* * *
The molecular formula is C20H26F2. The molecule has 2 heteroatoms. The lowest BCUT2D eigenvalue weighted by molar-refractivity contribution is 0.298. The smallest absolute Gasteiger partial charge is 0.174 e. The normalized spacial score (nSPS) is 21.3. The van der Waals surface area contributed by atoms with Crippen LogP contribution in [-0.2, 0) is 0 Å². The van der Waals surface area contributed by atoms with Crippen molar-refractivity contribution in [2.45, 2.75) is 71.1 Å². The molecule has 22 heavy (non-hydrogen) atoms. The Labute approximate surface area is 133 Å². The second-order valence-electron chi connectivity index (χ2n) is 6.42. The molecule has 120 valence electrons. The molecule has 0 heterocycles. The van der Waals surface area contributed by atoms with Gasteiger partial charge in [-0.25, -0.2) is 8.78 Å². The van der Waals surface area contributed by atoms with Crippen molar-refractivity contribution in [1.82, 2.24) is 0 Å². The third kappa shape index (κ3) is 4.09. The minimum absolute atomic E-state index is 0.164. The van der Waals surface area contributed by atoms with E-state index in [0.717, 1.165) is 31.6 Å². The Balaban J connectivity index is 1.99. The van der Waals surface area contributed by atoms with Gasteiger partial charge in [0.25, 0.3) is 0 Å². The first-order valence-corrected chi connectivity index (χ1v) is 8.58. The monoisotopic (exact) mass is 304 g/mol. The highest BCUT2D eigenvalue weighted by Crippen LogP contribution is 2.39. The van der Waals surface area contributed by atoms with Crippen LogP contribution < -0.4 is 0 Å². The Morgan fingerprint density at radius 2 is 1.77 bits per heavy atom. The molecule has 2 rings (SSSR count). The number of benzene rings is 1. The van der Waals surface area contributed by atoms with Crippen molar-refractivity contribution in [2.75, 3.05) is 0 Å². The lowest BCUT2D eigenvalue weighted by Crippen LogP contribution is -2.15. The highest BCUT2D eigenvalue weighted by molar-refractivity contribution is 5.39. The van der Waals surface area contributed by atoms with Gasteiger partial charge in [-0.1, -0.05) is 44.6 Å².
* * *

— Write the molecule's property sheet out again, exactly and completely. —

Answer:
The molecular formula is C20H26F2. The molecule has 2 heteroatoms. The lowest BCUT2D eigenvalue weighted by molar-refractivity contribution is 0.298. The smallest absolute Gasteiger partial charge is 0.174 e. The normalized spacial score (nSPS) is 21.3. The van der Waals surface area contributed by atoms with Crippen LogP contribution in [-0.2, 0) is 0 Å². The van der Waals surface area contributed by atoms with Crippen molar-refractivity contribution in [2.45, 2.75) is 71.1 Å². The molecule has 22 heavy (non-hydrogen) atoms. The Labute approximate surface area is 133 Å². The second-order valence-electron chi connectivity index (χ2n) is 6.42. The molecule has 120 valence electrons. The molecule has 0 heterocycles. The van der Waals surface area contributed by atoms with Gasteiger partial charge in [-0.25, -0.2) is 8.78 Å². The van der Waals surface area contributed by atoms with Crippen molar-refractivity contribution in [1.82, 2.24) is 0 Å². The third kappa shape index (κ3) is 4.09. The minimum absolute atomic E-state index is 0.164. The van der Waals surface area contributed by atoms with E-state index in [0.717, 1.165) is 31.6 Å². The Balaban J connectivity index is 1.99. The van der Waals surface area contributed by atoms with Gasteiger partial charge in [0.25, 0.3) is 0 Å². The first-order valence-corrected chi connectivity index (χ1v) is 8.58. The monoisotopic (exact) mass is 304 g/mol. The highest BCUT2D eigenvalue weighted by Crippen LogP contribution is 2.39. The van der Waals surface area contributed by atoms with Crippen LogP contribution < -0.4 is 0 Å². The Morgan fingerprint density at radius 2 is 1.77 bits per heavy atom. The molecule has 2 rings (SSSR count). The number of benzene rings is 1. The van der Waals surface area contributed by atoms with Crippen molar-refractivity contribution in [2.75, 3.05) is 0 Å². The lowest BCUT2D eigenvalue weighted by Crippen LogP contribution is -2.15. The highest BCUT2D eigenvalue weighted by molar-refractivity contribution is 5.39. The van der Waals surface area contributed by atoms with Gasteiger partial charge in [-0.1, -0.05) is 44.6 Å².